This Is Good Enough for Me
(Reuters) - A study by economists at one of the regional Federal Reserve banks has found that the U.S. central bank didn't break any laws in its handling of the 2007-09 U.S. financial crisis, and that, in fact, it handled that crisis better than the savings and loan collapse of the 1980s.
The Federal Reserve had attracted scorn when it loaned hundreds of billions of dollars to troubled banks during the 2007-09 crisis, with some critics suggesting the bailout broke the law.
"The authors find no evidence that the Federal Reserve ever exceeded statutory limits during the recent financial crisis, recession, and recovery," said the study by the St. Louis Fed bank, which sought to find out whether the Fed had violated "the letter or spirit of the law" by lending to undercapitalized banks.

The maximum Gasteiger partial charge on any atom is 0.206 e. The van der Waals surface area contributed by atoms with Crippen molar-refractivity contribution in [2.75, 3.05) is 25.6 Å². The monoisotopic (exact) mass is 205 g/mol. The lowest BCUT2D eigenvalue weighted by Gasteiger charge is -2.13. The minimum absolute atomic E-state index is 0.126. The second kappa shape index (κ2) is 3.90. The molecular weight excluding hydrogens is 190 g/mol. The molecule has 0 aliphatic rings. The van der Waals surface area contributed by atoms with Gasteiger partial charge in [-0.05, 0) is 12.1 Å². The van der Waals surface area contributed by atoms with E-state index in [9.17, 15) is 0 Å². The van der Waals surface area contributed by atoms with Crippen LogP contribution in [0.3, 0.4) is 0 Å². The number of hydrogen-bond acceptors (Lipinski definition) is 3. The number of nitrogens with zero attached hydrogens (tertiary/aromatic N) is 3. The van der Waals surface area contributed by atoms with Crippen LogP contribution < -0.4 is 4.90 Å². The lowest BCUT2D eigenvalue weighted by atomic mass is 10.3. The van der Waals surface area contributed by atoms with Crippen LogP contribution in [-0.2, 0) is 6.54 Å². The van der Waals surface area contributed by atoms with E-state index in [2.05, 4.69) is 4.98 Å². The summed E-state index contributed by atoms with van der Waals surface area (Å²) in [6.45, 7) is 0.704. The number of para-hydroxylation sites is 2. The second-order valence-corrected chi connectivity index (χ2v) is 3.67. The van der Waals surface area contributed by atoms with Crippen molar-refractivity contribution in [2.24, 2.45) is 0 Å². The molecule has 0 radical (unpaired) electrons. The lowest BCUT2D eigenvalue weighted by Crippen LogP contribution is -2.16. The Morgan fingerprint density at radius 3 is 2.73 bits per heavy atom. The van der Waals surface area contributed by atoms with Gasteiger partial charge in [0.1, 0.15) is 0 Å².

The financial crisis was, in part, brought on by aggressive securitization by financial institutions, lax regulations, and a bursting of the subprime mortgage-market bubble in 2007.
At the height of the crisis - which spread to international markets and sparked a brutal global recession - the Fed took unprecedented emergency actions well beyond its traditional use of interest rates to backstop both banks and the market.